Interest rate options
 There are many different types of mortgage products available in the market place. We may offer one
 or more of these options - please see our current mortgage product range. The main types fall into the
 following categories:
 Variable rate                                                         Offset
 A variable rate mortgage has an interest rate that can                Offset mortgage means you can use your savings to reduce
 fluctuate. If the mortgage interest rate falls, your monthly          the interest charged on your mortgage, while still having
 mortgage repayment reduces but if the mortgage interest               instant access to the money in your savings account. It has
 rate goes up, so does your monthly repayment. All lenders             the effect of deducting the amount of your savings from
 have a standard variable mortgage interest rate on which they         your mortgage balance so you only pay the interest on the
 base their variable mortgage products. The lender will decide         difference. There are also tax benefits if you are a taxpayer as
 when to increase or decrease this standard rate, usually (but         you usually pay a higher rate of interest on the amount you
 not always) based on the movement of the Bank of England’s            borrow for your mortgage than you receive on your savings.
 base rate.
                                                                       Capped rate
 Discounted rate                                                       With a capped rate mortgage, the interest rate has an upper
 With a discounted rate mortgage, the lender’s standard                fixed limit for a specified period, known as a ‘cap’. A variable
 variable mortgage interest rate is discounted for a specified         interest rate applies to this type of mortgage. If the variable
 period of time. The discounted rate could be a set amount for         interest rate exceeds the capped rate, you benefit by paying
 a specific term or be ‘stepped’, for example a 2% discount in         the capped rate. If the variable interest rate falls below the
 year one and a 1% discount in year two. The interest rate will        capped rate, you will benefit by paying the lower rate. Fixed
 vary as the lender’s standard variable mortgage rate moves up         and capped rate mortgages can be more expensive to set up
 or down but the amount of discount will remain the same.              because they offer you a guaranteed interest rate above which
                                                                       your mortgage payments will not increase. They also tend to
 Fixed rate                                                            have a charge for repaying part or all of your mortgage early.
 A fixed rate mortgage has an interest rate which stays the
 same for a set period of time. During the fixed rate period your      Flexible
 monthly repayments stay the same. At the end of the fixed             Many mortgage lenders today offer a more flexible approach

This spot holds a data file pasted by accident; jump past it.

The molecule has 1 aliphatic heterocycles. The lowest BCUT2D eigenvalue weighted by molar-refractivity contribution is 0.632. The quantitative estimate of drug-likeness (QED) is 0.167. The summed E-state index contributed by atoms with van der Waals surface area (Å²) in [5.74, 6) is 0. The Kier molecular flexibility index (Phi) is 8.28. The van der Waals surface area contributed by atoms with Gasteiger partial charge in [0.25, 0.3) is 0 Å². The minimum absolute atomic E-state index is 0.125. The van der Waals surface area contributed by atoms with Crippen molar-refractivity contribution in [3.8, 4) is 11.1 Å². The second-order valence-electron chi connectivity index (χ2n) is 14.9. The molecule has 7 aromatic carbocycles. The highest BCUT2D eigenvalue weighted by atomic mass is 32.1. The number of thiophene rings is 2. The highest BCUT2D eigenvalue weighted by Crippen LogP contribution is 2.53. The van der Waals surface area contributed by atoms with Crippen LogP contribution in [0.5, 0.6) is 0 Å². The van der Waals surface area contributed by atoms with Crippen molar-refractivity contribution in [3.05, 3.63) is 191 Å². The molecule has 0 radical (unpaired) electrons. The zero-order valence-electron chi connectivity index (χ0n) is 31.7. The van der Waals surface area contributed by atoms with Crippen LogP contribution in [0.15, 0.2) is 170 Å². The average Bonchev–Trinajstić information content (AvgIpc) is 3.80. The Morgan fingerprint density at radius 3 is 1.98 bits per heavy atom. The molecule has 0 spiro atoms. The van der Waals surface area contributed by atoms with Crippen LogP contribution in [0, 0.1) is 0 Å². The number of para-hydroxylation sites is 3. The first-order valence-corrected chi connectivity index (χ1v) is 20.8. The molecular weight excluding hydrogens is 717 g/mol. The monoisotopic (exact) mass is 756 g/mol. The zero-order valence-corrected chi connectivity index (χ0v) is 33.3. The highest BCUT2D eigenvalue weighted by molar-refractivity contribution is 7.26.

rate period the interest rate will change, usually to the lender’s    to mortgage borrowing by, for example, allowing mortgage
 standard variable rate.                                               overpayments, offering daily interest charging or even allowing
 Fixed rate mortgages are usually taken out by people who              payment holidays. Offset or current account mortgages are
 need to budget or believe general interest rates are likely to        now also available which allow you to combine your mortgage
 increase. However, if a lender’s standard variable mortgage           with other traditional banking services within one account.
 interest rate falls below the fixed rate level, then you will still   Your suitability for these kind of mortgages depends on your
 continue to pay at the fixed rate and may therefore pay more.         individual circumstances and lifestyle.

 Tracker
 Tracker rates are another form of variable interest rate, usually
 linked to the Bank of England’s base rate. The interest rate
 is usually a specified percentage above or below the Bank of
 England’s base rate for a specified period of time.

4 Mortgages Explained
Mortgage costs
You need to be aware of the costs connected to a mortgage. The following costs relate to buying your
home, switching your mortgage without moving home and the ongoing administration of your mortgage.

What are the one-off costs involved in taking out a mortgage?
Legal fees
If you are buying your home, the fee paid to your solicitor covers all legal work involved in transferring
the ownership of the property to you. This is called ‘conveyancing’. This fee will often be a percentage of
the cost of the home being purchased.
A Local Search is undertaken to check for plans for building and/or development of the land near to
the property that may affect its value. A bankruptcy search is carried out on you to ensure you are not
bankrupt and therefore unable by law to borrow. A separate fee is charged for each search. Land registry
fees are paid in order to register you as the new owner of the property and to register our mortgage on
the Land Registry’s Charges Register.
For remortgages, a fee is paid to your solicitor to act in removing the existing lender’s mortgage and
adding our mortgage to the Charges Register. Your solicitor will also carry out a local search and
bankruptcy search (as above).
Your solicitor’s fees are paid on completion of the mortgage and must be paid from your own funds (fees
for searches are usually paid up front). Some mortgage products may offer a ‘free legals’ benefit where